Is it possible that God permits evil and suffering in order to accomplish a higher purpose than strictly our personal comfort? And could it be that like light shines brightest in the darkness, God’s unfailing love, justice and righteousness are most meaningful to us in a world of evil and suffering?
According to the Scriptures, God’s higher purpose for our lives is to “adopt” us as his children. Paul, who had been a leading Pharisee and enemy of Jesus and Christians, learned this amazing truth when he encountered the resurrected Christ on the road to Damascus. Later as Christianity’s greatest apostle, Paul marvels at God’s plan for us in his letter to the Ephesians,
“For consider what he has done—He planned, in his purpose of love, that we should be adopted as his own children through Jesus Christ” (Ephesians1:3-6, J. B. Phillips)
Think of it: The God of all creation wants to be our loving heavenly Father!
But as Paul writes, God’s plan requires us to be “holy and blameless” like him. Throughout the Bible (nearly 600 times), God is spoken of as “holy.” His character is morally pure in every way—unblemished.
So, if God wants us to be holy and blameless like himself, why didn’t he just create us to be that way? He certainly could have. However, it is God’s desire that we choose to trust him and follow his ways without coercion. He didn’t want to force his love upon us or force us to love and obey him.
So that we could love and obey him of our own volition, he gave human beings free will. That freedom opened the door to our moral choices. We were given the opportunity to do good to one another—or to do evil.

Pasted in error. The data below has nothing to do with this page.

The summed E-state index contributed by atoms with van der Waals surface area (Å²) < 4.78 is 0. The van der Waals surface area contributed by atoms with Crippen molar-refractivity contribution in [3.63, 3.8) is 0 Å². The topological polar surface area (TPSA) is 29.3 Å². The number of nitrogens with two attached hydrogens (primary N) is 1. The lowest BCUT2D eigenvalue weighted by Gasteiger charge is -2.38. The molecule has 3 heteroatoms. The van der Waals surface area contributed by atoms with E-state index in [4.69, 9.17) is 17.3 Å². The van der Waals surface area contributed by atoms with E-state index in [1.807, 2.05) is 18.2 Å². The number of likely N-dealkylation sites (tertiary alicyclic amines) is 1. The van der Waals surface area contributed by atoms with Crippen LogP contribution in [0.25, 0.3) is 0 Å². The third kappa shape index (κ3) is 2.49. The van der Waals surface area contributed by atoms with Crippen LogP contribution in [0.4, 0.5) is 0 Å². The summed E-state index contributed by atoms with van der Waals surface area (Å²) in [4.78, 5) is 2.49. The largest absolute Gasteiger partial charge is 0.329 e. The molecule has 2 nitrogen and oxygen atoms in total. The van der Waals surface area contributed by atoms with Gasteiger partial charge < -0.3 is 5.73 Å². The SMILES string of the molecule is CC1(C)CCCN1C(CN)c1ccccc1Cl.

We might stop right here and ask, “What if we didn’t have free will?” What is the alternative? In other words, what would our world be like if we were robotically programmed like Siri or Alexa?
Such a disastrous world was depicted in the movie, Stepford Wives. In the movie, weak, lying, greedy and murderous men engineered submissive, obedient robots to replace their liberated wives who they considered threats. The wives were programmed to always obey and please their husbands.
Without the freedom to make our own choices we would be robotic. We wouldn’t be human at all. Like it or not, our free will can cause pain and suffering to others. The Holocaust, child molestation and bombing of innocent civilians are examples of how horrible such suffering can be.
Our free will made it possible for us to either obey or to disobey God. The Bible identifies our disobedience to God as sin. When the first man, Adam, disobeyed God, sin entered our world. According to the Bible all people have inherited that sin nature passed on from Adam.
Sin causes the severing of all relationships: the human race severed from its environment (alienation), individuals severed from themselves (guilt and shame), people severed from other people (war, murder), and people severed from God (spiritual death).
Sin is therefore the great obstacle separating us from a holy God. The Bible says our sin has separated us from God’s love. Sin is an affront to God’s holiness and must be judged. God imposed the penalty of death for our sin—not just physical death, but eternal separation from God.